Miniature Pinscher Breed Information
Miniature Pinschers are a member of the ‘Toy’ breed group. Toy breeds are small companion dogs, commonly referred to as ‘lap dogs’. Most toy breeds love attention and can be very friendly and affectionate. They don’t require a large amount of exercise.
Miniature Pinschers are energetic, busy little dogs that enjoy playing and exploring at every opportunity. Grooming is fairly minimal, with a brush once a week usually enough to keep the coat in tip-top condition.
Breed-related health problems:
Owners are, understandably, upset when their dog develops a health problem linked to its breed. Often they wish they’d known what problems the breed was prone to have. The potential health problems that Miniature Pinschers are prone to include:
- Luxating patellas – the kneecaps slipping temporarily out of place.
- Legg-Perthes disease (Legg-Calvé-Perthes) – blood supply to the femoral head is depleted, causing destruction of the femoral head.
- Heart defects
- Progressive retinal atrophy – gradual deterioration of the retina of the eye. Symptoms can start with night blindness and progress to total blindness.
- Cataracts – opacity of the lens of the eye – giving a ‘cloudy’ appearance.
- Urolithiasis – stone formation in urine.
For some conditions, there are screening programmes available through the British Veterinary Association (BVA) and the Kennel Club. The Canine Health Schemes allow breeders to screen for a range of inherited diseases, so it’s a good idea to check the parents of any puppy you’re looking to rehome have been screened under these schemes. We’d also recommend discussing the medical history of your potential puppy’s parents and grandparents, and think very carefully before taking on a dog with any of the health conditions listed above evident in the family line.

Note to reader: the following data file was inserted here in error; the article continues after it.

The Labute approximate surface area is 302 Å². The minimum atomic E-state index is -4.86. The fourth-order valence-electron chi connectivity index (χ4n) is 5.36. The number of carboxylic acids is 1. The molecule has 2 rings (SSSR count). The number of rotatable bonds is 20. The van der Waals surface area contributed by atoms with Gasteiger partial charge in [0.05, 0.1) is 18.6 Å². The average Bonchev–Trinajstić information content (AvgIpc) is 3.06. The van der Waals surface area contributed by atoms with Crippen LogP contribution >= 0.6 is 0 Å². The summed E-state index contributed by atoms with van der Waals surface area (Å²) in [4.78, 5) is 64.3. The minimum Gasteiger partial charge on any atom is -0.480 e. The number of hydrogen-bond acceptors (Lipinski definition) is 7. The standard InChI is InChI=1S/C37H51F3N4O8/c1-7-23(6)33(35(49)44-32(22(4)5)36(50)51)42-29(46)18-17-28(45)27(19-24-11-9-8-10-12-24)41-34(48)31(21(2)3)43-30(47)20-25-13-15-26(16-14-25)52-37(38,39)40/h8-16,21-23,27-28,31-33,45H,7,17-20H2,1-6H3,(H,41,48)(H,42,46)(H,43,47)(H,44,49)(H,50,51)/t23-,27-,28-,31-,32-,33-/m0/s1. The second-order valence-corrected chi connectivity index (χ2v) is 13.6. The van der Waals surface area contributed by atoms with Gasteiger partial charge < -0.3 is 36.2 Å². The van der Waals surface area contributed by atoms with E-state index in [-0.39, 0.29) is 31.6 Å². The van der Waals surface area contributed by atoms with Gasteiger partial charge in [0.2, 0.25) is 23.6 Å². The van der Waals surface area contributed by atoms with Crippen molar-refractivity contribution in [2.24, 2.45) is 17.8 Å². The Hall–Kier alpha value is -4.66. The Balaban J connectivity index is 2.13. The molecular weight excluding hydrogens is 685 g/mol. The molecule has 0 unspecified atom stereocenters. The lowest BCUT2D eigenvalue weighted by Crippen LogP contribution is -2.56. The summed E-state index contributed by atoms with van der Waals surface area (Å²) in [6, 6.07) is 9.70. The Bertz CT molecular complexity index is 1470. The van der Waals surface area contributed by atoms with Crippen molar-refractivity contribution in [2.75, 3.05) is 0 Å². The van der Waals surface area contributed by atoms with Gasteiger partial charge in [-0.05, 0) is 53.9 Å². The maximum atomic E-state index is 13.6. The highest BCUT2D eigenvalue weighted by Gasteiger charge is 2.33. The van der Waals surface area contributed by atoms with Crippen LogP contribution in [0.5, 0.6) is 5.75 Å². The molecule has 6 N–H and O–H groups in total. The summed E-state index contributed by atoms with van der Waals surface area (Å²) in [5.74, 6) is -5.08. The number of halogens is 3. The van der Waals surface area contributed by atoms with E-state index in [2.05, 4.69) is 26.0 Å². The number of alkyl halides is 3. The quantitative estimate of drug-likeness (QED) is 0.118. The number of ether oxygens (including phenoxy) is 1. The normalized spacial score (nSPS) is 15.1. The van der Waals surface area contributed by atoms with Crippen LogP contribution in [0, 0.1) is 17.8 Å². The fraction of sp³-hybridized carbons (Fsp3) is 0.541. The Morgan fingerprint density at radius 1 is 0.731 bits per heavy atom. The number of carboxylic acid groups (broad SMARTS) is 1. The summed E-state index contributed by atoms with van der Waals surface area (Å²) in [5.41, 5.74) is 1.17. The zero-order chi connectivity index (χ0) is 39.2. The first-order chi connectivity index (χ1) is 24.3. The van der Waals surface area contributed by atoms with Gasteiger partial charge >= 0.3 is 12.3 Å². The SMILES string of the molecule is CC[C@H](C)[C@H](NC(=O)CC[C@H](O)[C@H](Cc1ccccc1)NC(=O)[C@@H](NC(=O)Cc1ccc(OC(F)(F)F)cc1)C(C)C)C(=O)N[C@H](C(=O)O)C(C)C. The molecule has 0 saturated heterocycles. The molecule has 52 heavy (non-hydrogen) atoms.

You can find out more about the Canine Health Schemes on the BVA's website.
Miniature Pinschers need up to half an hour of exercise per day. Known to be quite stubborn and independent, training can be a bit more of a challenge. Plenty of practice and patience should overcome this – for training tips take a look at our dog behaviour page.
Estimated lifetime cost:
The likely lifetime costs for a Miniature Pinscher are based on estimates calculated using current market prices and include:
- Initial costs of the purchase of the pet
- First vaccinations and booster vaccinations
- Pet insurance
- Flea treatments
The list above does not include veterinary costs if your pet becomes sick or injured, so these average lifetime costs could be even higher.
Insure your Miniature Pinscher with PDSA:
1 in 3 pets need vet treatment each year and vet bills can come to hundreds of pounds. PDSA Pet Insurance can give you peace of mind when your pet is poorly, especially for breeds like Miniature Pinscher's that are prone to certain conditions. PDSA Pet Insurance offers:
- 5 Star Pet Insurance* - from the vet experts
- 4 levels of cover to suit you
- Monthly payment at no extra cost
*Defaqto 5 Star rating applies to our Plus and Premier policies only. Defaqto’s Star Ratings provide an independent assessment of the quality of financial products.
By insuring your Miniature Pinscher with PDSA you’ll also be helping to provide vet care to some of the UK’s neediest pets.
For more information on taking care of your dog please visit our puppies and dogs section.
Rehoming from a reputable source:
Where you get a dog from can have a big effect on how healthy and happy it is for the rest of its life. Find out where our PDSA vet experts recommend you get your dog from.
|Average height||25-30 cm|
|Average weight||3.5-4.5 kg|
|Average lifespan||Over 12 years|
|Minimum exercise (per day)||30 minutes|
|Minimum cost (per month)||£70|